The Truth on Societal Progress: Addressing a Failing Economic Model

Herbert Spencer (1820-1903), an English philosopher and economist, believed that society was evolving towards increasing freedom of individuals and held that government intervention ought to be minimal in political and social life. Spencer’s survival of the fittest concept was believed to be natural, hence morally correct. Neoliberals extol freedom as trumping all other virtues. Their freedom is divorced from democracy, buttressed by the concept that all coercion is evil. This particular brand of freedom is not the realization of any political, human, or the ultimate aim of cultural success or progress, but rather relying on a system to harness the selfishness of people and direct it to public good, thus freeing itself from the need to depend unrealistically upon the uncertain moral virtues of its participants. Joseph Stiglitz observes, “Neoliberal market fundamentalism was always a political doctrine serving certain interests. It was never supported by economic theory. Nor, it should now be clear, is it supported by historical experience.”

Søren Kierkegaard (1813-1855), a philosopher and social critic, emphasized the importance of subjectivity, which has to do with the way people relate themselves to (objective) truths. What he means by this is that most essentially, truth is not just a matter of discovering objective facts. While objective facts are important, there is a second and more crucial element of truth, which involves how one relates oneself to those matters of fact. Since how one acts is, from the ethical perspective, is more important than any matter of fact, truth is to be found in subjectivity rather than objectivity. Truth, much like knowledge, is bound to power and similarly operates amidst the individuals and institutions that generate and sustain it. The economic elite do not hesitate to present their ideology as interpretation of truth. The “truth” the market reveals is never in actuality some eternal, given fact. The market is never a neutral arbiter of truth, so the “truth” it reveals about government practice has always required interpretation.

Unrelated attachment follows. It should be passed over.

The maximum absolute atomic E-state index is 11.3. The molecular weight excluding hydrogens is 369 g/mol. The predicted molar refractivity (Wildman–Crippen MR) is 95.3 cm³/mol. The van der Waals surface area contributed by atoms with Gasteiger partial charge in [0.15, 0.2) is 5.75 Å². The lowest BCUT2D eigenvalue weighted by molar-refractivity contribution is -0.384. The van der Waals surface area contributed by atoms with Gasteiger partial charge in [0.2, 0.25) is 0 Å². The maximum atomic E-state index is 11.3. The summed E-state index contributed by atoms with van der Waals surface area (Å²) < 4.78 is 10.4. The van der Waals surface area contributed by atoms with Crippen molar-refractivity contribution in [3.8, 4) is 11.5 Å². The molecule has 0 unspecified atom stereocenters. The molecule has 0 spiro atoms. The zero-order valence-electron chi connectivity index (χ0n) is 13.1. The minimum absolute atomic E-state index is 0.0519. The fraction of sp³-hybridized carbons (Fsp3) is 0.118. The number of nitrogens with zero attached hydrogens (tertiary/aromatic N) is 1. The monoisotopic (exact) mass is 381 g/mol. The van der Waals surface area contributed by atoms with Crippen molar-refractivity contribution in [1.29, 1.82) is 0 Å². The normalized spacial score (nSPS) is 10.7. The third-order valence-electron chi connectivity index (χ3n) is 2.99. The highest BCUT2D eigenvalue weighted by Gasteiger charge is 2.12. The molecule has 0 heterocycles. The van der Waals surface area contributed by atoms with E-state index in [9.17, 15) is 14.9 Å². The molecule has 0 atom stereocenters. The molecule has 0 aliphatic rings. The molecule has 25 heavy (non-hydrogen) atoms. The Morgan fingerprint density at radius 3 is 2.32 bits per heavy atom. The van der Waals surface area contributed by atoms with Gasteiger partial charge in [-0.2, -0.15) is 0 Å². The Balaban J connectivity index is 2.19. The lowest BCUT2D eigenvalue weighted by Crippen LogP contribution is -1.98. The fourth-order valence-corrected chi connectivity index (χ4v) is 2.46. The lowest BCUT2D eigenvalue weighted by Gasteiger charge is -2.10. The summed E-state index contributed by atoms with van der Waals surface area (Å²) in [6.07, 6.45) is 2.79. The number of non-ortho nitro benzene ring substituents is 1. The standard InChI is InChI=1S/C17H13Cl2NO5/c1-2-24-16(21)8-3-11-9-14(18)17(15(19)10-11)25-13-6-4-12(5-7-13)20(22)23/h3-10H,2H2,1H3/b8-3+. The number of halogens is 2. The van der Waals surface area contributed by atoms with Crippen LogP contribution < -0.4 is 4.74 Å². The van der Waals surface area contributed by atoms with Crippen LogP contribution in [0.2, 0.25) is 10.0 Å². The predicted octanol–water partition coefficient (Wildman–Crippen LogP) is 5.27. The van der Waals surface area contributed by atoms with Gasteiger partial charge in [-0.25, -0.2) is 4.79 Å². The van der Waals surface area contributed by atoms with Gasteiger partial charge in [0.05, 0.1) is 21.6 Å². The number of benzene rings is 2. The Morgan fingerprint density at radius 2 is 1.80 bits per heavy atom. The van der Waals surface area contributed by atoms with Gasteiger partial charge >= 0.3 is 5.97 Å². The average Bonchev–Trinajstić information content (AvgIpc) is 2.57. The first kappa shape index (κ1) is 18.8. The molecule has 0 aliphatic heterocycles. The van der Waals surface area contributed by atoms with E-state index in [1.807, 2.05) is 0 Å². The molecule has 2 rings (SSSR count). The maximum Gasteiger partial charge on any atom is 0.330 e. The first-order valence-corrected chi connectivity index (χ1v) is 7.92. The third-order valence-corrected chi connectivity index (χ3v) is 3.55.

With regard to everything that counts in human life, including especially matters of ethical and religious concern, Kierkegaard held that the crowd is always wrong. Any appeal to the opinions of others is inherently false, since it involves an effort to avoid responsibility for the content and justification of my own convictions. Genuine action must always arise from the Individual, without any prospect of support or agreement from others. Thus, on Kierkegaard’s view, both self-denial and the self-realization to which it may lead require absolute and uncompromising independence from the group. Social institutions – embodying “the system” of Hegelian idealism – are invariably bad; only the solitary perception of self can be worthwhile. Kierkegaard observes, “Everyone one wants progress, no one wants change.” Today individuals are faced with an existential challenge in redefining their self-image and the mind-set with which they respond to the world.